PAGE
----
Many of the headwater streams in the watersheds of the Plum Island Estuary receive increasing inputs of nitrogen as the Boston metropolitan area spreads and forested land is converted to residential, commercial, or industrial use. Even so, researchers led by Wil Wollheim have found that much less of this nitrogen gets transported downstream to the estuary than expected. They attribute this removal of nitrogen to key processes that occur in the network of rivers, streams, and associated wetlands of the watershed.
A good deal of research exists on nitrogen removal by streams and rivers in this network and others, but directly quantifying the role of fluvial wetlands (e.g. floodplains, backwaters, mill ponds, and beaver ponds) is difficult. For streams and rivers with well-defined channels, determining the ability of wetlands to remove nitrogen often involves adding some additional nitrate along with a non-reactive dye or salt that tracks water flow. In fluvial wetlands, timing this kind of sampling is difficult due to flow patterns that are more variable than in channelized streams and large water volumes that dilute the tracer; for example, uneven numbers of samples may be collected as concentrations increase or decrease, or the peak may be missed. In a new approach, Chris Whitney addressed this problem by using recently available sensors that monitor nitrate and a tracer salt, sodium bromide, within the flowing water and continuously for the duration of an experiment. In this way, Whitney was able to adapt the stream methods for use in three fluvial wetlands in the PIE watersheds.
The three wetlands differed in their surrounding land-use patterns and nitrogen inputs. They also differed in how well connected they were to their associated stream, which has implications for water flow and nitrogen delivery. One wetland was periodically connected to its associated stream, one was permanently flooded, and one was an active beaver pond with a dam near its outlet. The combination of features (discharge, width and depth, damming, baffling by vegetation) that influenced how water flowed through each wetland and how long it stayed within the wetland, determined the rate that nitrogen was removed from the water. The longer a water parcel stayed within the wetland, the more chance it had to come in contact with bottom sediments and vegetation where biological uptake of nitrogen could occur.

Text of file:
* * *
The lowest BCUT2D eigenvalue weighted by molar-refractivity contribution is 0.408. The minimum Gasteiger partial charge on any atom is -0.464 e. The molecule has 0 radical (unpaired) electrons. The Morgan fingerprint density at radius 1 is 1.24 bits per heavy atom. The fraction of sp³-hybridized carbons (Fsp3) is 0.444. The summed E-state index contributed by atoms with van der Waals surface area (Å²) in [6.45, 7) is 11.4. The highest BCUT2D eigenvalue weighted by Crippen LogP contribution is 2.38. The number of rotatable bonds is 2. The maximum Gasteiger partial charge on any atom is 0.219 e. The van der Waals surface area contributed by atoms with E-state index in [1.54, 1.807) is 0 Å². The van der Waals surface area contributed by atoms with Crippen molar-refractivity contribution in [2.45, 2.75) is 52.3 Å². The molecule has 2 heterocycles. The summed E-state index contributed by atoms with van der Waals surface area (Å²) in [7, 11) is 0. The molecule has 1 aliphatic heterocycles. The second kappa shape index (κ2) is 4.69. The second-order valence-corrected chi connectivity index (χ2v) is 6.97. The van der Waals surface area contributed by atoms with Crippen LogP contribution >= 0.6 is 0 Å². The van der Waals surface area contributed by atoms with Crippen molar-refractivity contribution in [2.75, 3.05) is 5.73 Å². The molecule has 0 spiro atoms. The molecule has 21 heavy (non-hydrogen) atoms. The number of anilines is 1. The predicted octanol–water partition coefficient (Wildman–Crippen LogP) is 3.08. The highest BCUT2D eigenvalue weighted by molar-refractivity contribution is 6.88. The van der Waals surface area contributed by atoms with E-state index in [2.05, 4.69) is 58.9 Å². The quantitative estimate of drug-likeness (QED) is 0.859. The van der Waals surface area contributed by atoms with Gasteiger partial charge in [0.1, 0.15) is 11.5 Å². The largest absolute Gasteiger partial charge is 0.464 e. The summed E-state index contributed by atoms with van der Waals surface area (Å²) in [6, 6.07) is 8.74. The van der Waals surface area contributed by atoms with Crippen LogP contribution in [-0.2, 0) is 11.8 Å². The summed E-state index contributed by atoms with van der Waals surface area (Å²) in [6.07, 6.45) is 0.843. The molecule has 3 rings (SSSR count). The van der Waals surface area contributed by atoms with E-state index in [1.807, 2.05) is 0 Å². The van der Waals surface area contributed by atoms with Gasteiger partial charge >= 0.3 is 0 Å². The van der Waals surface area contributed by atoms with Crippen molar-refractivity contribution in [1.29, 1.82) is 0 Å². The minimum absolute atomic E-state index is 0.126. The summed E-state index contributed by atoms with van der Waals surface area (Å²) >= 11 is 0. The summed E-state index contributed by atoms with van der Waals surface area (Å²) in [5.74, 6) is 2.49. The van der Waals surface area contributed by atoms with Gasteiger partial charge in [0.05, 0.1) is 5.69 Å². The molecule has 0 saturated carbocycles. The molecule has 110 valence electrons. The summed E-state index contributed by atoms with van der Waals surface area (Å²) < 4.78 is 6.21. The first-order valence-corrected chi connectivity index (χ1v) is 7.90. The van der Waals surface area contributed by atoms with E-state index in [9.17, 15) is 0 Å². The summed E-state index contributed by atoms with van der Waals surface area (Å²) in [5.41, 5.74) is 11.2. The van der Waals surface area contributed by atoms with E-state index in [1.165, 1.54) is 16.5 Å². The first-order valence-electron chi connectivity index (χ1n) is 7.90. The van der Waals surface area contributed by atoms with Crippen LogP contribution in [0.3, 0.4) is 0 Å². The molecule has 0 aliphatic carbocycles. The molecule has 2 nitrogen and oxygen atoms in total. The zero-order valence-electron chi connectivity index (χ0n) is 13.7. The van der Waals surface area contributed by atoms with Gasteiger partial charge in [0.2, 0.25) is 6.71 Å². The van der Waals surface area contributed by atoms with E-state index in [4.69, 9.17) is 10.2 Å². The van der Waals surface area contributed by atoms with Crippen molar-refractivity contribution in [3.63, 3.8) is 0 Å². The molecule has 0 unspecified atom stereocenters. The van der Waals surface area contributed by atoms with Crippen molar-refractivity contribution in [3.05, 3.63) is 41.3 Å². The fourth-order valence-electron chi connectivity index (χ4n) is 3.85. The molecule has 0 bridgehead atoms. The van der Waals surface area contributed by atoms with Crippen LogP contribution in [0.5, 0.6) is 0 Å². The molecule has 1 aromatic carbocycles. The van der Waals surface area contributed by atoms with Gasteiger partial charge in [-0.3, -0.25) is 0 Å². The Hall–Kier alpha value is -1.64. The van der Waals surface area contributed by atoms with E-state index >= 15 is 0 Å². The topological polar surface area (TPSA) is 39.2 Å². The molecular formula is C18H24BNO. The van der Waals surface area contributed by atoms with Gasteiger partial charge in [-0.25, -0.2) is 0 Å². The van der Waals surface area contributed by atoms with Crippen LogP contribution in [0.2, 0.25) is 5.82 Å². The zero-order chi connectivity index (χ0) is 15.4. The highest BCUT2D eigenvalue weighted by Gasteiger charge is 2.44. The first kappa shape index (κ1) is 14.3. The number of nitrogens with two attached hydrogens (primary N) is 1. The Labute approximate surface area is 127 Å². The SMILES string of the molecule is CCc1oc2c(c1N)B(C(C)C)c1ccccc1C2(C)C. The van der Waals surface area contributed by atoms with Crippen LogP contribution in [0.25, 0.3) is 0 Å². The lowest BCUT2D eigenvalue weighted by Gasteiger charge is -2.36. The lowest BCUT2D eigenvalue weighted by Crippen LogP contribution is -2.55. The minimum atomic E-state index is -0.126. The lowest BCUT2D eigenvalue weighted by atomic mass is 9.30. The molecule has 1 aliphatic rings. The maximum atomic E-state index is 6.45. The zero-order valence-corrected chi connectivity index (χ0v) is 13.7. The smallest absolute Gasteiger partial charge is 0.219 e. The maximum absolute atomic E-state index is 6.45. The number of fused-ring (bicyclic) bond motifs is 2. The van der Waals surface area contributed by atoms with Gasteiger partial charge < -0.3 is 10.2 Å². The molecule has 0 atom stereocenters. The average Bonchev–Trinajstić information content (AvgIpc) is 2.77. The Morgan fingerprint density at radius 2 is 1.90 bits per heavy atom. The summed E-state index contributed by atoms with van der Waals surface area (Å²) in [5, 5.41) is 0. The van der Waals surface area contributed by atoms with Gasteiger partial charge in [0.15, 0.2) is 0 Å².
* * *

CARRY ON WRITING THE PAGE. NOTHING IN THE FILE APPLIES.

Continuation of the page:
Results showed that nitrogen removal varied in each wetland depending on season, and was generally higher in the fall when stream flow is lower than in spring. Because of this variability, there was no statistically significant difference between the wetlands; however, removal (as a percent of input) was highest in the wetland that was only periodically connected to its stream when it held its water longer than the other wetlands. Importantly, nitrogen removal in all these fluvial wetlands was greater than had been measured in the streams and rivers of the river network. With these new measurements, the effect of the fluvial wetlands can now be incorporated explicitly into models for nitrogen removal by the river network.
There are two opposing processes occurring in these watersheds that could affect the fate of wetlands. Beaver populations are on the rise, and increasing numbers of beaver ponds will add fluvial wetlands. At the same time, some human-built dams are being removed to restore fish movements and habitat, which will result in the loss of wetlands behind them. In the face of increasing nutrient inputs to these systems, managers must consider the important role fluvial wetlands play in reducing the transport of those nutrients downstream, ultimately to sensitive coastal estuaries.
Whitney, Christopher. 2017. Rates and drivers of nitrate uptake in fluvial wetlands in urbanizing coastal watersheds. Master’s Thesis. University of New Hampshire, Durham, NH.
Top: Cartoon illustrating position of addition at inlet of wetland, the variable paths taken by water (carrying the addition) through the wetland, with staggered arrival and variable concentration (depending on the flow path) of the addition at the sensors, placed at the outlet
Middle: View of the CH wetland outlet during an experiment when a dye was used to track the addition; sensor and other instruments are in the foreground (submerged).
Bottom: Data from the permanently inundated wetland (CH) showing the time course of the nitrate addition as it passes the sensor location as measured by the sensor (solid line) compared to discrete grab samples (circles). Note the complete record provided by the sensor.